Men are more likely to develop type 2 diabetes than men of any other demographic. The prevalence of the disease is more than double in men than in women. Why? Researchers haven’t been able to pinpoint a single reason for this gender gap, but it’s believed that there could be several factors involved. Men have higher levels of testosterone, which is a risk factor for type 2 diabetes. They also tend to be less aware of their body and eat unhealthier than women. Men with type 2 diabetes are at greater risk of developing cardiovascular disease and its associated complications as well as dying sooner as a result of these complications or related conditions such as stroke or infections. With early detection and management, however, you can lead a long and healthy life with type 2 diabetes.
Man vs. Women: Differences in Type 2 Diabetes
Most of the research done on diabetes has been focused on women, and much less is known about the disease in men. That’s because the symptoms appear to be different in men, which makes them less likely to engage in screening tests and follow-up care. The progression of the disease is expected to be faster in men as compared to women, with poorer outcomes and higher mortality rates. Type 2 diabetes appears to be underdiagnosed in men, and they are also less likely to be treated or referred to a diabetes educator than women. The cause of type 2 diabetes is also different between men and women. Type 2 diabetes is a metabolic disorder caused by the body’s inability to produce enough insulin or the ability to use it properly. In women, the disease is more likely to be caused by genetic factors, family history of diabetes, and high body weight or BMI.
As people age, the risk of type 2 diabetes increases. Men who are 45 years or older are more likely to develop the disease than younger men. The risk is even more significant for men who are over the age of 65. Type 2 diabetes is often referred to as “adult-onset” diabetes because it is usually diagnosed in adults (though it can also affect children). As we age, our bodies experience changes that make it more difficult to control blood sugar. Hormonal changes, such as reduced levels of estrogen in menopausal women, are believed to be partly responsible.
Ethnicity plays a role in the development of type 2 diabetes, as well. Type 2 diabetes is more common in Hispanic, African-American, and Native American adults than in other ethnic groups. Asian-American adults, however, have a lower risk of developing the disease than other ethnic groups. It is unclear why these patterns exist. One explanation is that certain genetic factors may contribute to the disease in certain ethnicities, but not in others. There may also be differences in lifestyle, diet, and access to health care between ethnic groups.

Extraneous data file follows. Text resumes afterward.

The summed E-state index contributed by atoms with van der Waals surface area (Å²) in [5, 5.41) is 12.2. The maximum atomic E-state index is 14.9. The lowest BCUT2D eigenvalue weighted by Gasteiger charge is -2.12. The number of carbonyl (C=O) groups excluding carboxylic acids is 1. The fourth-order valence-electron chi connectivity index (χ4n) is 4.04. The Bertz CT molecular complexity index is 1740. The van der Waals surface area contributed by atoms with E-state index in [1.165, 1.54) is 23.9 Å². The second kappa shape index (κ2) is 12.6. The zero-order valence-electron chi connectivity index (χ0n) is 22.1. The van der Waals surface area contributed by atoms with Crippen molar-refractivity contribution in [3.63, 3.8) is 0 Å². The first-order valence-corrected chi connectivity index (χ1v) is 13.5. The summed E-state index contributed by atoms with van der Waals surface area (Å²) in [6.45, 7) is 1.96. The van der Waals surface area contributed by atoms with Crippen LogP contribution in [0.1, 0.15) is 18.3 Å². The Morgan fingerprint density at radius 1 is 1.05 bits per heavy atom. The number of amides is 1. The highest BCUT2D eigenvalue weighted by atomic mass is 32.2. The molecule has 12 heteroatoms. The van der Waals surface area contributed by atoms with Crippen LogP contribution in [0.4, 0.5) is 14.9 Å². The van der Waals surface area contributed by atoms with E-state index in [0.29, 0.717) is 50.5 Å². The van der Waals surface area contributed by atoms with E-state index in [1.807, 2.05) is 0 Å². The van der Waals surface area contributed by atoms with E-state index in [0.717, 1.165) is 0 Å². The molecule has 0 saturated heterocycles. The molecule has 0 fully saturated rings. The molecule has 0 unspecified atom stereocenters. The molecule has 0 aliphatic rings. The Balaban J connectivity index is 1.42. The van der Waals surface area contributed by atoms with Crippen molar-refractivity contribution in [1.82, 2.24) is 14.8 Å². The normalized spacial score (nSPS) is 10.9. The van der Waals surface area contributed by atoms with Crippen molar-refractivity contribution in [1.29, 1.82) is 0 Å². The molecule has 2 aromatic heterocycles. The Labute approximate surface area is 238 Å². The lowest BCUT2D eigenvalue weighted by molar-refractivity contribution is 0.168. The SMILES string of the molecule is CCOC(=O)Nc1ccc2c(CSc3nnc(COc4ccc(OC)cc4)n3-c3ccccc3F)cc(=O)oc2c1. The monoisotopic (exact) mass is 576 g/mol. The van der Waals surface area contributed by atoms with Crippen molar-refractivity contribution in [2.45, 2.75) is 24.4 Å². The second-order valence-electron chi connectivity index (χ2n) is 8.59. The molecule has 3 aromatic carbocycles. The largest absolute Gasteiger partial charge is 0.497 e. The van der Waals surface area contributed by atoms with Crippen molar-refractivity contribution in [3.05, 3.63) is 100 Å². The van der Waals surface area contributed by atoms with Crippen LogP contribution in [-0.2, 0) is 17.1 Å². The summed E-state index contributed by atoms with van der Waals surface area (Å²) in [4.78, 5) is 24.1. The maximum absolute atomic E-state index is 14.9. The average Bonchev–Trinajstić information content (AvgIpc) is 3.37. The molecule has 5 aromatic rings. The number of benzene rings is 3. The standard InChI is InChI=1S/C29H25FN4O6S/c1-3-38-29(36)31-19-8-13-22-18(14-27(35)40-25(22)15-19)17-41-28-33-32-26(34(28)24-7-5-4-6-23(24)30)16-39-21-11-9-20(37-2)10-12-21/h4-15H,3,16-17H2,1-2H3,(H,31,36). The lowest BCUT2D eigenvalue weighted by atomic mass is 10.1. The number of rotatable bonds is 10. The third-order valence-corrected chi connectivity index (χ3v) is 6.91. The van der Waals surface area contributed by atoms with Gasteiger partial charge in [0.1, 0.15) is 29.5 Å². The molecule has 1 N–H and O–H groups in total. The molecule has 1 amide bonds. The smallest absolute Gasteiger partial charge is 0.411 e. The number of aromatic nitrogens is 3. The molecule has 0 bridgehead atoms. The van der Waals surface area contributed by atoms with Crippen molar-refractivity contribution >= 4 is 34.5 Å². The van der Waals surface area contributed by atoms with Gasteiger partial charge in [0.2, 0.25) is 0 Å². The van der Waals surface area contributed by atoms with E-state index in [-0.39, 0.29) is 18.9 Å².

Physical Activity Gap
Physical activity has several benefits for people living with type 2 diabetes, including helping to prevent the disease from occurring in the first place, managing weight, lowering blood sugar, and increasing insulin sensitivity. Among people who are at high risk of type 2 diabetes, regular physical activity lowers the risk of developing the disease by about 50 percent. For people who already have type 2 diabetes, regular physical activity can help to reduce blood sugar levels, LDL cholesterol, blood pressure, body weight, and body fat. Regular physical activity is essential for managing type 2 diabetes, but it’s important to get the right type of exercise. The Centers for Disease Control and Prevention (CDC) recommend aerobic exercises (like walking, biking, or swimming), resistance training (such as lifting weights), or a combination of the two.
Diet and Body Composition Gap
Keep in mind that diet and body composition are closely related. For example, eating a high-fat diet is associated with obesity, which is a risk factor for type 2 diabetes. Similarly, regular exercise can help people maintain a healthy weight and prevent obesity, which can also help prevent type 2 diabetes. Healthy eating habits are essential for preventing type 2 diabetes and managing the disease if you have it. A healthy eating plan is high in fiber, fruits, vegetables, and whole grains and low in saturated fat and sodium. The American Diabetes Association (ADA) recommends that people with type 2 diabetes eat about 45 to 65 percent of their calories from carbohydrates, about 10 to 35 percent from fat, and about 10 to 35 percent from protein.
Other Factors to Consider
Men who have a family history of type 2 diabetes should be especially diligent about managing their weight and following a healthy diet. Men who have diabetes have a higher risk of developing cardiovascular disease than women. They also tend to die sooner than women who have the disease. In addition to the risk factors mentioned above, keep in mind that certain ethnicities (such as Hispanic, African-American, and Native American) and older adults are at higher risk for type 2 diabetes. If any of these factors apply to you, you should be especially diligent about checking for signs of the disease and speaking with your health care provider about testing and management options.